Watch out for shopping spam scams
Received an invoice or receipt for something you don’t remember buying? Don’t open the attachment – it’s almost certainly a virus.
Scammers love tricking people into opening attachments, but most of us have enough sense to realise that we haven’t won a million pounds a in UK lottery or made friends with a Nigerian prince. We are however more likely to fall for something much more mundane, like a receipt for something we didn’t actually buy.
Case in point, there’s an email sitting in my inbox supposedly from Kelley Singleton
This is a payment receipt sent on 15/02/2014
Due Date: 10/02/2014
Transaction identification number: D-12349844
Remaining Balance: $49.92
Payment method: Cheque (Check).
Payment details is in the attachment.
If you have any questions, check out our site. If that doesn’t cover it, please don’t hestitate to contact us on support and we’ll be happy to help you out.
No malware found in this email. Checked by NANO Antivirus.
Straight away you can tell this a scam because a legitimate business is very unlikely to use an email address like pithyy630 to send out official correspondence. Of course the scammer is hoping you won’t notice this because you’re too busy trying to remember what you bought for $294.94. It’s a lot more plausible than being told you’ve won the lottery.
You might even panic and think that it’s billing error, or that your online shopping account has been hacked. There’s not enough detail in the body of the email to determine exactly what you bought, because the scammer wants you to urgently open the attachment without stopping to think that it’s actually a virus designed to infect your computer, to steal passwords and generally wreak havoc.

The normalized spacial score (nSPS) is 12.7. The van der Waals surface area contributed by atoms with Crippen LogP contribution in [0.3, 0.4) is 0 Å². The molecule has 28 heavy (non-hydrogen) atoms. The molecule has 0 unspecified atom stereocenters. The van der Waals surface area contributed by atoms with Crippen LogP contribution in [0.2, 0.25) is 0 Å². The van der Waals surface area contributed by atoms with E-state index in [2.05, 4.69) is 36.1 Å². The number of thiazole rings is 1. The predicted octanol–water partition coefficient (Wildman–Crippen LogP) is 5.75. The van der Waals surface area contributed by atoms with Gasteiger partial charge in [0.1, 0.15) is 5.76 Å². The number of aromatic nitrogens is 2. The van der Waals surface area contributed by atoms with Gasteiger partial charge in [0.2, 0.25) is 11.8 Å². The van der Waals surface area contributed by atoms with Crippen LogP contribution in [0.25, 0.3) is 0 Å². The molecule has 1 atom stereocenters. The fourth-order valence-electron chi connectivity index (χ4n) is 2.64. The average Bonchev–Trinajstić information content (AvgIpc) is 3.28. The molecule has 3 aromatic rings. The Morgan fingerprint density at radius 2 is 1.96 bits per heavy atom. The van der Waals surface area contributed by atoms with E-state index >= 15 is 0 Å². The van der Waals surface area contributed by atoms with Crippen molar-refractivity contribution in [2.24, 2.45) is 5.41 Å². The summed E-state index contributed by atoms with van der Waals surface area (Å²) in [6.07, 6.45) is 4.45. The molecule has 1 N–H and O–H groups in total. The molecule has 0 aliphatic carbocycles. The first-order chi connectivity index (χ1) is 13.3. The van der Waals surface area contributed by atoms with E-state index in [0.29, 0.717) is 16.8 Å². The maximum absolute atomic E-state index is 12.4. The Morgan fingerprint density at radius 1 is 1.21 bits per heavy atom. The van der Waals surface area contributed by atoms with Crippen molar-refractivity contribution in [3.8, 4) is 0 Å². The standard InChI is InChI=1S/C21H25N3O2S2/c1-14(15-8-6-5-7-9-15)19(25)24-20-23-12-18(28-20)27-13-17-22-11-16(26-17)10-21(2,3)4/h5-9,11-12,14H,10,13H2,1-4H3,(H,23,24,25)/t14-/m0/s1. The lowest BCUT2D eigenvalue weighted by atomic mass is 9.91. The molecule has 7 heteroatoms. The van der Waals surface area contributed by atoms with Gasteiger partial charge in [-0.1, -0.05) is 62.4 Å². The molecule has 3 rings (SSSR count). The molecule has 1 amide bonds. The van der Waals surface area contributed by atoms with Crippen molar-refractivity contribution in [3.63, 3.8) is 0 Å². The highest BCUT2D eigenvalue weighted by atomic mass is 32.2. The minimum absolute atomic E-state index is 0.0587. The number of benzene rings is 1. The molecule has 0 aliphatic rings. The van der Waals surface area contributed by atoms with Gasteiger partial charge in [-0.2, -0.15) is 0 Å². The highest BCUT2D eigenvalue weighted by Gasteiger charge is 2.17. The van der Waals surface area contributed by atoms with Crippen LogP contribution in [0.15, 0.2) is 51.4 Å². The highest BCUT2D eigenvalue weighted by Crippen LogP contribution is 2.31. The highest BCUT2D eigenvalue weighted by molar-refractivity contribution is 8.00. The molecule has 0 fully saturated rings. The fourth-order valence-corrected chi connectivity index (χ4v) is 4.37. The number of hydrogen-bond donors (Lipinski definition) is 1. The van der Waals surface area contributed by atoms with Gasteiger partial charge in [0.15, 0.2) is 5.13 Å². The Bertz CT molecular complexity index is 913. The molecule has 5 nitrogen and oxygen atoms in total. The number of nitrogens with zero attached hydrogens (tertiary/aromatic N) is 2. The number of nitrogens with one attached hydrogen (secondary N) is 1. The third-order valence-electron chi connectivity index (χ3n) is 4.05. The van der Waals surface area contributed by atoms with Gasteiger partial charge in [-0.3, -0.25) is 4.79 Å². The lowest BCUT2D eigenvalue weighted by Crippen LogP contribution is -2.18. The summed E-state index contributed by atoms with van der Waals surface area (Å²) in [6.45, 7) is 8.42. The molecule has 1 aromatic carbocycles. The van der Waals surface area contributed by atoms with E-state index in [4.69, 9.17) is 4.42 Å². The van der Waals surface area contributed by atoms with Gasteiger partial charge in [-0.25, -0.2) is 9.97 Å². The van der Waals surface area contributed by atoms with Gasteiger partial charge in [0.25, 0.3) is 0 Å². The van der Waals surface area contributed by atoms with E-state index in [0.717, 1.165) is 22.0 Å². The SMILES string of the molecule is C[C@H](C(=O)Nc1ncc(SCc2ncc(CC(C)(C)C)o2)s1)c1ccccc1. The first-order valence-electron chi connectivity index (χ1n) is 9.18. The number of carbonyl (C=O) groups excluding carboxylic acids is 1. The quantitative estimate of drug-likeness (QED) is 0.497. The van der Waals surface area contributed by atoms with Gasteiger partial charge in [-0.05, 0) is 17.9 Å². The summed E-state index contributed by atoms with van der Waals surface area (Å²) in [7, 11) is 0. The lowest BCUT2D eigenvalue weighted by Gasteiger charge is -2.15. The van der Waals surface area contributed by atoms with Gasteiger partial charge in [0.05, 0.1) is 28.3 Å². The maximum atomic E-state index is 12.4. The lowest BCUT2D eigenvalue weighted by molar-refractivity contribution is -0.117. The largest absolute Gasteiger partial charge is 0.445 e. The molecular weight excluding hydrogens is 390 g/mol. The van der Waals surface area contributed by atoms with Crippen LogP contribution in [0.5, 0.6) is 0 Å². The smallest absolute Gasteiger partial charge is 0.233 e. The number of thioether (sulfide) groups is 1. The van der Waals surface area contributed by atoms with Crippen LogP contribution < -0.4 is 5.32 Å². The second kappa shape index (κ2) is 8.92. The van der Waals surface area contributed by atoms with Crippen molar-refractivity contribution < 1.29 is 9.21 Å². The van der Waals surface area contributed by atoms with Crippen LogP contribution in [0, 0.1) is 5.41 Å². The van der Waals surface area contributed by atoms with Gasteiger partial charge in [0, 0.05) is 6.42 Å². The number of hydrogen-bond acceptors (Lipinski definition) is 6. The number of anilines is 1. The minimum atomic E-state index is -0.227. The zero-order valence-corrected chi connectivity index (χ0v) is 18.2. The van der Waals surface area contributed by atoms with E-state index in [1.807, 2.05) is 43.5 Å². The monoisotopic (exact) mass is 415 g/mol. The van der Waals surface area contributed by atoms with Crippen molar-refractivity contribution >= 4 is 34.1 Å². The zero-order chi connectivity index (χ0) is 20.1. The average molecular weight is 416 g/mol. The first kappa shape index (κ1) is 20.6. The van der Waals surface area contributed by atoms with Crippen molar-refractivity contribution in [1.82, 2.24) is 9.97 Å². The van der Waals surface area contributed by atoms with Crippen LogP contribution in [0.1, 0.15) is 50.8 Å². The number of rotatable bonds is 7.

The second clue that this is spam is that the attachment is a zipped file. This could contain anything, even though it gives you the impression that it only contains an image file. Also watch out for files with .exe on the end. Even PDF and image files can be dangerous. The golden rule is never, ever open attachments from people you don’t know, no matter what they claim to be.
Apart from the misspelling of hesitate, there were two other smaller clues which tipped me off that this is a scam. Firstly, it claims I paid by cheque when I haven’t written out a cheque for years. Secondly, it wasn’t sent to my main email address. It was sent to a secondary address which I only use when I sign up for online shopping sites.
The only way scammers got their hands on this address was by hacking into one of these sites and stealing the list of customer email addresses. Or buying a stolen list off someone else. If a website’s security is that poor then the hacker might also have my password, which is why it’s so important not to reuse passwords across different sites.
There are plenty of variations on this scam. Sometimes they claim to be from the tax office, providing details of your tax return. Other times they claim to be from a courier company like FedEx, hoping that you’ll mistake it for an email relating to a real package that you’re waiting for.
Unlike lottery and Nigerian prince scams, these scams aren’t preying on people’s greed. They’re simply trying to catch you off guard in the hope you’ll open the attachment without stopping to think twice. Don’t fall for it. However mundane an email appears, always stop and think before you open an attachment. When it doubt, don’t do it.